Spotlight On:

Jennifer McDonogh

I recently visited Jennifer at Wilkerson and she was showing me her “speech cart.” I was so impressed I asked her to send me a brief description and some pictures. I thought you all would like to check it out too! Jennifer says:

Traveling Cart for Preschool and Self-Contained Students…

This idea came from Jenna Rayburn – Speech Room News (See SLP Traveling Cart Tour).

It helps keep materials organized and ready to go from group to group.

The cart is from Staples

Outsides of cart:

Side #1:  Black Pouch – Holds snacks or treats

Pencil Pouch – Attached with Velcro; holds pencils, pens,

glue sticks, etc.

Side #2:  Outside colored pockets – from Walmart; attached with

Velcro; holds various picture cards; small books. I have

written kids’ names on pockets if there are specific materials

I want to use.

Side #3: Easel with schedule for preschool or to hold worksheets and

activities such as file folder games

Inside cart:

Three magazine files – from Staples (cardboard Bankers Box).

One magazine file holds laptop & my lesson plans/EdPlan notes.

Second magazine file holds Big Mac switch and treasure box for small pics.

Third magazine file holds “I am working for….” reinforcement board; Communication Binder; artic worksheets; activity worksheets; small games (like Chipper Chat)

In the bottom of cart I have wipes for sticky fingers and tissues for all things preschool.

The only thing that is missing is a drink holder for Diet Coke!

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Veteran’s Day

Veteran’s Day is coming up next weekend (11/11) so I thought it would be a great time to share some materials related to the holiday.

This is a short passage with picture supports made with “Picture It” software and here are instructions for making a Patriotic wreath(also made using “Picture It”).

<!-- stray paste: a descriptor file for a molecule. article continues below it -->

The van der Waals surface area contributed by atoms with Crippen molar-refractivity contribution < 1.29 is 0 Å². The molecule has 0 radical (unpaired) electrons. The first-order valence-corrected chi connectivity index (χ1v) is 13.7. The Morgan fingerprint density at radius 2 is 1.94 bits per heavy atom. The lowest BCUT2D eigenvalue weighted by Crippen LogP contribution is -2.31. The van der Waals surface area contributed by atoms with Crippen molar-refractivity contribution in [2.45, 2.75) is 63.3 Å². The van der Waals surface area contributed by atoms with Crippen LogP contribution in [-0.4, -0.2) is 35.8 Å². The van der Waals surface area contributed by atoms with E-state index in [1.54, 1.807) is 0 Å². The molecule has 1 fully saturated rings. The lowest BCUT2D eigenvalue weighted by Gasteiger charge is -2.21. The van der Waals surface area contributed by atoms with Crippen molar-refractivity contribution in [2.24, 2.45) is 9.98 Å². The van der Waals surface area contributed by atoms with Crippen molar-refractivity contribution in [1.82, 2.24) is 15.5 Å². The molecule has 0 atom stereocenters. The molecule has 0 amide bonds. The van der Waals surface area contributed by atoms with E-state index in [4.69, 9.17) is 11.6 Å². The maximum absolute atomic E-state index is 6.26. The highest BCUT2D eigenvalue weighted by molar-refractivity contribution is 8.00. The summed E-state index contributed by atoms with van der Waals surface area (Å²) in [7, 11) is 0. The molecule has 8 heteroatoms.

I have used this little book several time and have some activities related to it:

However, I can’t seem to find any more copies, and really don’t even remember where I got it. SO….If you would like to borrow mine, let me know! 🙂

How are your kiddos learning about Veteran’s Day?

Chapter 10-Role Models

Today’s chapter post is a little different from most weeks because we have two people for the same chapter. I thought it would be interesting to see if people had similar thoughts and take-aways or if view-points would be very different. See what you think:

Kristin @ Watterson Elementary says:

This chapter opens with Katherine’s arrival at the National Stuttering Association’s (NSA) conference. At the convention, Katherine runs into many familiar faces. She also meets new people who stutter and feels “a deep sense of comfort that is rarely sustained in the grittiness of the real world.” Katherine no longer dwells upon her speech and whether she will stumble. How wonderful that must be to have such an amazing support group where everyone understands and accepts you. Some proclaim that the conference is the highlight of their year. Powerful! This makes me wonder if our students (and/or parents) are aware of resources available such as http://www.westutter.org/. Are we as therapists intentional about providing our students and families with resources?